Put even more simply, the leader is the inspiration and director of the action. He or she is the person in the group that possesses the combination of personality and skills that makes others want to follow his or her direction.

In business, leadership is welded to performance. Effective leaders are those who increase their company’s bottom line.

SDHR Consortium, LLC has specialist expertise and can help you with anything related to making your business perform to a higher standard. Every company must measure, manage and improve its performance if it is to survive and your business is no exception.

Marlene Zagon, SPHR, Managing Director of SDHRC, has over 25 years’ experience in Human Resources and has worked with executive teams to train the next generation of leaders in their organizations. To find out more about SDHR Consortium you may contact Marlene directly at: 619-857-1644 or go to the website at: www.sdhrconsortium.com and read about the organization or request more information.

Common Network Security Mistakes

January 3, 2012 in Computers & Networking Consultant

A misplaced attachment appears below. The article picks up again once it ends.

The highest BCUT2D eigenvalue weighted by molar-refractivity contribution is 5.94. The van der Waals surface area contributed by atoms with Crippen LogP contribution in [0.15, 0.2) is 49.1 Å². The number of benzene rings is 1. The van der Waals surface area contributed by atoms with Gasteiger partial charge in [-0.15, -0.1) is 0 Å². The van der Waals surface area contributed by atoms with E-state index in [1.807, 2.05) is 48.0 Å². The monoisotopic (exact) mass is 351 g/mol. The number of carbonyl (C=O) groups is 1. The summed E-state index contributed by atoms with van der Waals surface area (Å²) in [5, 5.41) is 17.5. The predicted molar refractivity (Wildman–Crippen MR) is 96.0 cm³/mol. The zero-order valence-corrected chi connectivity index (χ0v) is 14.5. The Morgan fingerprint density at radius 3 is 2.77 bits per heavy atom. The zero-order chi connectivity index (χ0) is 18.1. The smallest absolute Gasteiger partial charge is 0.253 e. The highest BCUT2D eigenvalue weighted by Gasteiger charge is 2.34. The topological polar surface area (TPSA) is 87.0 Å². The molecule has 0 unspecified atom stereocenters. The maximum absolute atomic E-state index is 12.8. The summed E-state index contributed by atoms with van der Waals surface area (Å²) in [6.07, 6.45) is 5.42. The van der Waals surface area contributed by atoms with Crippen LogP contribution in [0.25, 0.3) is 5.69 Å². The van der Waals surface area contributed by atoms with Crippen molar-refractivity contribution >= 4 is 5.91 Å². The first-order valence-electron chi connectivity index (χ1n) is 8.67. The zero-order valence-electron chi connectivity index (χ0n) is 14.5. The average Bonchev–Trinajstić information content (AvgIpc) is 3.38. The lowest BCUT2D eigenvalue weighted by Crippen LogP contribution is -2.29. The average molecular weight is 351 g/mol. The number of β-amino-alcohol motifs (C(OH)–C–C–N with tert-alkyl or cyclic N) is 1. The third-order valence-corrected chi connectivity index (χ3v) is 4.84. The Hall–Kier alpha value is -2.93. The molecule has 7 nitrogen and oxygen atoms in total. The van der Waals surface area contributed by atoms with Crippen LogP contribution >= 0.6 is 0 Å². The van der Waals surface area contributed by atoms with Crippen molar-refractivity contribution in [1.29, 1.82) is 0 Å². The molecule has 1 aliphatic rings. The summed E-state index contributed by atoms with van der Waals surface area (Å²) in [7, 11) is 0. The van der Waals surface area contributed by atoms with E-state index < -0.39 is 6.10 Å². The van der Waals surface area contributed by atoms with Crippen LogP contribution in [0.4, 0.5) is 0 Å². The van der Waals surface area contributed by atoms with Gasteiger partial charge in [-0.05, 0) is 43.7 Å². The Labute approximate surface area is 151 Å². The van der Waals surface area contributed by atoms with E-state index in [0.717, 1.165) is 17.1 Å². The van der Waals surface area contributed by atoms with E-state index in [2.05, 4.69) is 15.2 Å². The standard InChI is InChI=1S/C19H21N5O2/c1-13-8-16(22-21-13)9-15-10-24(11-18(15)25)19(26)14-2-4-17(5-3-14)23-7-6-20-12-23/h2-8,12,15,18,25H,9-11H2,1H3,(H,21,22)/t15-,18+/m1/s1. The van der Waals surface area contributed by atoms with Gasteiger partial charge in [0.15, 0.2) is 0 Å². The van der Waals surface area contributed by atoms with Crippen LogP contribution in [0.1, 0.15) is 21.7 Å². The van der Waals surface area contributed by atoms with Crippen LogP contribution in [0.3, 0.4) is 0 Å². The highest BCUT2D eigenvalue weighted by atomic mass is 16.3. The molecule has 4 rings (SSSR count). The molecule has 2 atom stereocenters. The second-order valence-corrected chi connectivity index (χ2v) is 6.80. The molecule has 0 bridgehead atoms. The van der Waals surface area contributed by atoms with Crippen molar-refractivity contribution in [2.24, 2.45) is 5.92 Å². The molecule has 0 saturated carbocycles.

Businesses use networking to connect their employees to one another and create a productive shared work environment. However, in their haste to get the network up and running, some businesses do not take the time to make sure all security measures are in place. Here are a few common network security mistakes: 

1. Password use. Passwords are the simplest form of security. By leaving passwords blank or simple (i.e., password or admin), unauthorized users are practically invited to view sensitive data. Passwords are more secure when they contain both letters and numbers in a combination of upper-case and lower-case characters, and they should be changed periodically.

2. Lack of education. Educate users in the use of their software, especially with regard to e-mail, attachments, and downloads. They need to know exactly what kinds of threats are out there. Uneducated computer users are often those who fall victim to viruses, spyware, and phishing attacks, all of which are designed to corrupt systems or leak personal or company information to a third party without the user’s consent.

3. No backups. Laziness is one of the biggest security threats. It’s considerably more difficult to completely re-create a crippled system than it is to take the time to create proper backups. Create backups often, and do not immediately overwrite them with the next set of backups. In addition, make copies and keep them off-site in case of an emergency.